SPS 162: How Are You, Really? – Behind the Scenes Of Writing & Launching My First Book with Jenna Kutcher

Posted on Jun 22, 2022

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Written by Leo Oliveira

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Jenna Kutcher is the host of the Goal Digger podcast and author of the brand new book, How Are You, Really? This book is about living a life that exists outside the cliche of “having it all” and finding time to soak up the richness of experience. We talk about so many things, including why she finally decided to write a book and how she got that last bit of motivation by seeing a mouse and receiving a massage. She takes us behind the scenes with her writing process that wasn’t traditional, but it worked for her creative side. We learn about her publishing process and why it was traditional. She appreciated the structure and the team to help pull everything together. 

We talk about identity foreclosure and how Jenna was able to move from business to lifestyle, and how valuable this shift has been for readers and female entrepreneurs. We got a sneak peek into her launch strategy and how she created an insider’s team to help build the launch team. She also reached out to trusted students to enable admin and make her community. She even shares a great way to add a personal touch when asking for reviews from some of her biggest fans. We also learn how she was able to release perfectionism and write a great work without having her life’s work be in the balance. Jenna shares how being a mom changed her. She talks about her pivot and becoming a brand shifter into the lifestyle space. I love this episode, and you will too! Jenna is inspiring and authentic.

Show Highlights

  • [02:03] Writing a book is something that Jenna never thought she would do, but it’s a beautiful reminder of how we can change our minds. She loves writing, but a book seemed like a big commitment. She had the time, since she built a business that says time is her currency.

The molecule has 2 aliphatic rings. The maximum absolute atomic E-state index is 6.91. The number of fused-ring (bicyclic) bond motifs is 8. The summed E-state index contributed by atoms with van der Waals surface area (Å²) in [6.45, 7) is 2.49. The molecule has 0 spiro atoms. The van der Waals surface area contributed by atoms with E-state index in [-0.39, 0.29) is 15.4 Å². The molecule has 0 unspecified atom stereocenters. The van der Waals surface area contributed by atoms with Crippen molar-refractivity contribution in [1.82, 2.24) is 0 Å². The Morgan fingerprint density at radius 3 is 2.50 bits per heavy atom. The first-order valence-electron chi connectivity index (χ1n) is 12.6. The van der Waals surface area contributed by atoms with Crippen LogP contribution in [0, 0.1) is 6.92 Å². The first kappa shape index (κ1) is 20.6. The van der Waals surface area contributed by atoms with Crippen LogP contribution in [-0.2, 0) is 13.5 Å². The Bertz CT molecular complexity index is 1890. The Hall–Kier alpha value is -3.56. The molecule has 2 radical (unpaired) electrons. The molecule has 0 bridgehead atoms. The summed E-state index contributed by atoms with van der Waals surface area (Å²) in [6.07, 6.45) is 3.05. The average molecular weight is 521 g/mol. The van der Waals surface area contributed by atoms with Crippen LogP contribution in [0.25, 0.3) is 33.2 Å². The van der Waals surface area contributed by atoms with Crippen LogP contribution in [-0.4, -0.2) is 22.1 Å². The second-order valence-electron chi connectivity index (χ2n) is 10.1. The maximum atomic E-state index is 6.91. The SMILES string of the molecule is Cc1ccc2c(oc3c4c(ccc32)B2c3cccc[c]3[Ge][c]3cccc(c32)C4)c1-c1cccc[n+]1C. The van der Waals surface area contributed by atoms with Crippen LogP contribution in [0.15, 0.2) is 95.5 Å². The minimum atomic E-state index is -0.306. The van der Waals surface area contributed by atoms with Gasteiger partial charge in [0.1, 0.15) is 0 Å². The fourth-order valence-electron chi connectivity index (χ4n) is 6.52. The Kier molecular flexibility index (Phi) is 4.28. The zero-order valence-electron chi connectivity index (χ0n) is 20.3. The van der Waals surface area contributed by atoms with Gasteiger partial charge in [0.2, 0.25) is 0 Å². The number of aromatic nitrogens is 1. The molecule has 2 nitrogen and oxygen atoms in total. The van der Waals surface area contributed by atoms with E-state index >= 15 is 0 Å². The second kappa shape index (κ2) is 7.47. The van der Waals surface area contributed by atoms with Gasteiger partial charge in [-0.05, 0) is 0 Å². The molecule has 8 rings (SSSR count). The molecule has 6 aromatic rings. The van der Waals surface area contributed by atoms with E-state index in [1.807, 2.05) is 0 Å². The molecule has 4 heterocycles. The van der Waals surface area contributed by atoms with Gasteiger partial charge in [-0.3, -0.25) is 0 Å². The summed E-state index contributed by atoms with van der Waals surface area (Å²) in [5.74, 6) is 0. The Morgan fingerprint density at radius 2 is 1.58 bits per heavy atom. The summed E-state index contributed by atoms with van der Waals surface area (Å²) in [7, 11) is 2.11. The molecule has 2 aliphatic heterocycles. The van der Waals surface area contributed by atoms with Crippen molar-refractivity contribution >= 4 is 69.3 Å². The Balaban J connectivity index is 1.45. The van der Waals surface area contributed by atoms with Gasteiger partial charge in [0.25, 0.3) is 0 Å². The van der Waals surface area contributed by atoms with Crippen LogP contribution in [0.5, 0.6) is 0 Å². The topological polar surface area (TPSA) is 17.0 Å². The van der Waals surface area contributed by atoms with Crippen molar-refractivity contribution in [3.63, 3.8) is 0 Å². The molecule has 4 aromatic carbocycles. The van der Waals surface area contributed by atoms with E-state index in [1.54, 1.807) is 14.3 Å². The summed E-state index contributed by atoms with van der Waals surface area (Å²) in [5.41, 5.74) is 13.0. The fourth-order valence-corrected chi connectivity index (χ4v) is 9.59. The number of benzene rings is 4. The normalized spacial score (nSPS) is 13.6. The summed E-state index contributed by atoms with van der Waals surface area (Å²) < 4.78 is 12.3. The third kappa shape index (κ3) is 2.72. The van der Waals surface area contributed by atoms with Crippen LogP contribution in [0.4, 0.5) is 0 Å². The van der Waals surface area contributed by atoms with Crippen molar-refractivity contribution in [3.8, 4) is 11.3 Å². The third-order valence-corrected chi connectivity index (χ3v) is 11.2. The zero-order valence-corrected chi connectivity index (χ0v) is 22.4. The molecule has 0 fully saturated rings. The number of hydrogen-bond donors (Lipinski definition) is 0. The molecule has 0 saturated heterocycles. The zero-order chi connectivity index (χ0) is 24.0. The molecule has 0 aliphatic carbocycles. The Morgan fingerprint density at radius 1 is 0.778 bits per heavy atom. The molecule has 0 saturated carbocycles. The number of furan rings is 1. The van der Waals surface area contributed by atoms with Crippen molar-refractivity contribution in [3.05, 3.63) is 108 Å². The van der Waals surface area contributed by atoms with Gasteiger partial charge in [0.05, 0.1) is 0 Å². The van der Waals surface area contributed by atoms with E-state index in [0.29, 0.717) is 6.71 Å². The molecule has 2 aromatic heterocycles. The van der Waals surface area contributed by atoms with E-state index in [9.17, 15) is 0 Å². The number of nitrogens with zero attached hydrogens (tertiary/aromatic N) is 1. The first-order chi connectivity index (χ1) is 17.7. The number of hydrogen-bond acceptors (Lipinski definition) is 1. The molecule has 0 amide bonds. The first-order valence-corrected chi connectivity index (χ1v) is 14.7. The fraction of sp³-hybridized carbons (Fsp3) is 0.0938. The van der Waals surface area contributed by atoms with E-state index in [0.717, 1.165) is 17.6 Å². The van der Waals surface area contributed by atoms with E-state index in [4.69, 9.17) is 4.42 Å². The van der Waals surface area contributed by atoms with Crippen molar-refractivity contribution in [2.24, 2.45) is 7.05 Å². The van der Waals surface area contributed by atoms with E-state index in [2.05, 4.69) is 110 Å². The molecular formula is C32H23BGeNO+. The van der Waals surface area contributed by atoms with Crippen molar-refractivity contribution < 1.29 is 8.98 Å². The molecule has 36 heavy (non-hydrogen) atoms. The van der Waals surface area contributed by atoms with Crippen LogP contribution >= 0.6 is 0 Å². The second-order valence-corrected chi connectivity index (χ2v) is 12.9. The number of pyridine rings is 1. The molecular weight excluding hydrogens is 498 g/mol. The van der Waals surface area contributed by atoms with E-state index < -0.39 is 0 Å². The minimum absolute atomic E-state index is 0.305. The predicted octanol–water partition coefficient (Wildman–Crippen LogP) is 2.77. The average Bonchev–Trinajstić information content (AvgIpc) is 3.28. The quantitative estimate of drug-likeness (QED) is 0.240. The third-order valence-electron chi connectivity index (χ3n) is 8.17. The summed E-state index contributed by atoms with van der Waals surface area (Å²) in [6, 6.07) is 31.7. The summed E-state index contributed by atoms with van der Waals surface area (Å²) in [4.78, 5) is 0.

• [03:52] During a massage, she was told that she is avoiding something that she needed to do. This was the motivation to finally do it.
  • She also saw a mouse which means avoidance. It was time to write.
  • [07:40] She started writing stories and then started her outline. It may have been backwards, but the process felt creative in Jenna’s mind.
  • [09:33] The personal chapters were in the proposal. She loved the process and writing was such a reminder of slow growth and deep roots. Her middle ground is where the woo meets the work.
  • [12:12] Her editor scrapped the business parts and kept the stories that mattered. There is a whole village of people involved in writing and publishing a book.
  • [14:08] Don’t shorten your timeline when trying to balance. Traditional publishing worked for Jenna. A book release is releasing your book and letting go. Everything doesn’t have to be perfect.
  • [17:02] Having a team and being guided through the process was an advantage of traditional publishing. Publish in any way that you can publish.
  • [19:50] Identity foreclosure. Jenna loved business, strategy, and launching, but becoming a mom changed a lot of things for her. The invitation to talk about more was an opportunity to pivot and be a brand shifter into the lifestyle space. 
  • [22:10] She’s now been getting more speaking opportunities which she is actually interested in at this point. It also opens up more opportunities for her to speak about things like body image.
  • [23:55] She didn’t announce her book until it was done. Timing and money can squash creativity. She also created an insiders list where people could sign up and get updates. Go sixty days out, because most people buy the book two weeks before it’s released.
  • [26:40] They broke their 60 days up into three campaigns. The first one was a live training on Zoom. The second bonus was a digital download. She participated in Zoom calls with people who she knew would help promote her book. 
  • [29:09] The insider’s team helped funnel the launch team. They were really thoughtful with their timing, and they focused on serving instead of overselling.
  • [31:24] She also reached out to her students and asked if they wanted to be community admins. She had 15 women spearheading a group of 1000 people. 
  • [33:05] She shares chunks of the book all 
  • [35:35] Think outside the box and connect with book buyers. 
  • [37:01] Jenna shares how she leaves personal voicemails and asks for help from her fans. The personal connection is powerful.
  • [37:41] Have a short link for reviews. 
  • [38:47] Jenna uses the Showit platform for her website. 
  • [40:23] Parting advice for Jenna of the past would be to get quiet with herself. 

Links and Resources

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